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Title Guidelines for Evaluating Process Plant Buildings for External Explosions, Fires, and Toxic Releases.
Imprint Chicester : Wiley, 2012.


 Internet  Electronic Book    AVAILABLE
Description 1 online resource (232 pages)
Note 5.5 Occupant Vulnerability to Explosion Hazards.
Available only to authorized UTEP users.
Print version record.
Subject Chemical plants -- Fires and fire prevention.
Chemical plants -- Risk assessment.
Contents GUIDELINES FOR EVALUATING PROCESS PLANT BUILDINGS FOR EXTERNAL EXPLOSIONS, FIRES, AND TOXIC RELEASES, Second Edition; CONTENTS; List of Figures; List of Tables; Acknowledgements; Glossary; 1 INTRODUCTION; 1.1 Objective; 1.2 Building Siting Evaluation Process; 1.3 Selection of Approach; 1.4 Background; 1.4.1 Flixborough, UK: Vapor Cloud Explosion in Chemical Plant; 1.5 Phillips, Pasadena, Texas USA: Propylene HDPE Unit VCE and BLEVEs; 1.5.1 BP, Texas City, Texas USA: Discharge from Atmospheric Vent Resulting in a VCE; 1.5.2 Hickson & Welch Ltd, Castleford, UK: Jet Fire.
1.6 Evolution of Design and Siting Practices for Buildings in Process Plants1.6.1 Brief History of Building Designs; 1.6.2 Standards for Building and Equipment Siting and Separation; 1.6.3 Standards and Criteria for Building Design, and the Need for Site-Specific Evaluation; 1.7 Organization of the Book; 2 MANAGEMENT OVERVIEW; 2.1 Process Overview; 2.1.1 Explosion, Fire and Toxic Release Phenomena; 2.1.2 Statement of the Problem; 2.1.3 Analysis Approach Selection; 2.1.4 Steps in the Process; 2.2 Management Responsibilities under API RP-752 and API RP-753.
2.2.1 Meeting Expectations -- Management's Role in the Process2.2.2 Maintaining the Process; 3 DETERMINING THE SCOPE OF THE BUILDING SITING EVALUATION; 3.1 Introduction; 3.2 Buildings Considered; 3.2.1 Buildings Intended for Occupancy; 3.2.2 Buildings That May be Excluded from the Siting Study; 3.2.3 Buildings Evaluated on a Case-by-Case Basis; 3.3 Scenario Selection; 3.3.1 Consequence-based Scenario Selection; 3.3.2 Risk-based Scenario Selection; 3.3.3 Explosion Scenarios; 3.3.4 Fire Scenarios; 3.3.5 Toxic Scenarios; 4 BUILDING SITING EVALUATION CRITERIA; 4.1 Introduction.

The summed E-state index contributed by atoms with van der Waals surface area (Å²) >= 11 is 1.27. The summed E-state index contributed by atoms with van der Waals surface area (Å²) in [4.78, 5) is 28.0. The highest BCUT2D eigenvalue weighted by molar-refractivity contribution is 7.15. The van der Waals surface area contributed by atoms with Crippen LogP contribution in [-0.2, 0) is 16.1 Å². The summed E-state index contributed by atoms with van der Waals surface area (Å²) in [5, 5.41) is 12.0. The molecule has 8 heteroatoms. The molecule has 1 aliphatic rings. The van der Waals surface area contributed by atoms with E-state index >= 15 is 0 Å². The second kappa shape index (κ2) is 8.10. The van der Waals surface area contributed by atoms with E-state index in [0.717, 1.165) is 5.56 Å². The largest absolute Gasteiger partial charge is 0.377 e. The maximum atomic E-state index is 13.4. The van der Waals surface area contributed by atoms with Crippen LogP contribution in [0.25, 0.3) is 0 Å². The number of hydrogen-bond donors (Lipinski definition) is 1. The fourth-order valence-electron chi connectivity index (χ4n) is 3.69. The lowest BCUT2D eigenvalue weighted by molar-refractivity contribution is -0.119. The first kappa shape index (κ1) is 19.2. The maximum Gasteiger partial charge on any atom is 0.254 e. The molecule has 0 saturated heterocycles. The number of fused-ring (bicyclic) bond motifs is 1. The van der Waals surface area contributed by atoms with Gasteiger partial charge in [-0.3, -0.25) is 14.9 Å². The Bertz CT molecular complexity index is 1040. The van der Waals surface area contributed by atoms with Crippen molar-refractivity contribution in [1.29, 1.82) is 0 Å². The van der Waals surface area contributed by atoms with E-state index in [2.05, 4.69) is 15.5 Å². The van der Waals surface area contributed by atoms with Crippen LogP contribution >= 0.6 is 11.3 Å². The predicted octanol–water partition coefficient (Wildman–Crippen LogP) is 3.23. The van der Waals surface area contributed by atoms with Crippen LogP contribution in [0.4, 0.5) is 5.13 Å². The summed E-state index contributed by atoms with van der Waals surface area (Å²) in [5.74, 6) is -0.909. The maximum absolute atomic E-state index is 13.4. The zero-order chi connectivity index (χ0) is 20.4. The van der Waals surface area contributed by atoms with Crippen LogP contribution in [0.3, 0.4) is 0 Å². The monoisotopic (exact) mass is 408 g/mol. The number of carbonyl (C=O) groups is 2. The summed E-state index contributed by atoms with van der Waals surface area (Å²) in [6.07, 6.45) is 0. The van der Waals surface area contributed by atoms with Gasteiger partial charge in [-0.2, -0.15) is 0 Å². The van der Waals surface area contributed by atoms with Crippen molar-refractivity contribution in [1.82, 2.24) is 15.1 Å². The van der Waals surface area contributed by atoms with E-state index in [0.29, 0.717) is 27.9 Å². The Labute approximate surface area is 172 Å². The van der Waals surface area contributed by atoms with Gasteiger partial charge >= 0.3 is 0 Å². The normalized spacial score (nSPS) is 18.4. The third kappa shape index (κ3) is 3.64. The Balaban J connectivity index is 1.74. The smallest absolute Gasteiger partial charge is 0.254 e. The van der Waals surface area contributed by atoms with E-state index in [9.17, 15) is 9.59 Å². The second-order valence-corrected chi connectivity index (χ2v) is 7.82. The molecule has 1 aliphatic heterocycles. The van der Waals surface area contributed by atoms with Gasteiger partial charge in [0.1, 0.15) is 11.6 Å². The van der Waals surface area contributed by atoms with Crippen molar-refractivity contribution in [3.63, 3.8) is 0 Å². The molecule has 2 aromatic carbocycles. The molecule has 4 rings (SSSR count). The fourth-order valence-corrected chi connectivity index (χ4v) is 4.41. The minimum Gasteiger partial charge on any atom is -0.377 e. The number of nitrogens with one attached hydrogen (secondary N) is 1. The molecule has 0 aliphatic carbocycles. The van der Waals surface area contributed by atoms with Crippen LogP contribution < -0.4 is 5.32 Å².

4.2 Occupant Vulnerability4.3 Criteria for Existing Buildings Exposed to Explosion Hazards; 4.3.1 Building Exposure Criteria for Explosion; 4.3.2 Building Consequence (Damage) Criteria; 4.4 Criteria for Fires; 4.4.1 Spacing Table Approach; 4.4.2 Building Exposure Criteria for Fire; 4.4.3 Fire Criteria Based on Occupant Vulnerability; 4.4.4 Smoke; 4.5 Criteria for Toxic Exposures; 4.5.1 Criteria Based on Presence of a Toxic Cloud; 4.5.2 Toxic Criteria Based on Occupant Exposure; 4.6 Criteria for Building Upgrades and New Buildings; 4.7 Risk Criteria; 4.7.1 Use of Individual Risk Measures.
4.7.2 Use of Societal and Aggregate Risk Measures5 EXPLOSION HAZARDS; 5.1 Introduction; 5.2 Select Explosion Approach; 5.2.1 Evaluation of Existing Buildings; 5.2.2 Siting and Design of New Buildings; 5.3 Modeling and Quantifying and Explosion Hazards; 5.3.1 Vapor Cloud Explosions (VCEs); 5.3.2 Pressure Vessel Burst; 5.3.3 Boiling Liquid Expanding Vapor Explosions (BLEVEs); 5.3.4 Condensed Phase Explosions; 5.4 Building Response to Explosion Hazards; 5.4.1 General; 5.4.2 Building Damage Levels (BDLs); 5.4.3 Component Damage Levels; 5.4.4 Detailed Analysis; 5.4.5 Identifying Limiting Factors.
Summary Siting of permanent and temporary buildings in process areas requires careful consideration of potential effects of explosions and fires arising from accidental release of flammable materials. This book, which updates the 1996 edition, provides a single-source reference that explains the American Petroleum Institute (API) permanent (752) and temporary (753) building recommended practices and details how to implement them. New coverage on toxicity and updated standards are also highlighted. Practical and easy-to-use, this reliable guide is a must-have for implementing safe building practices.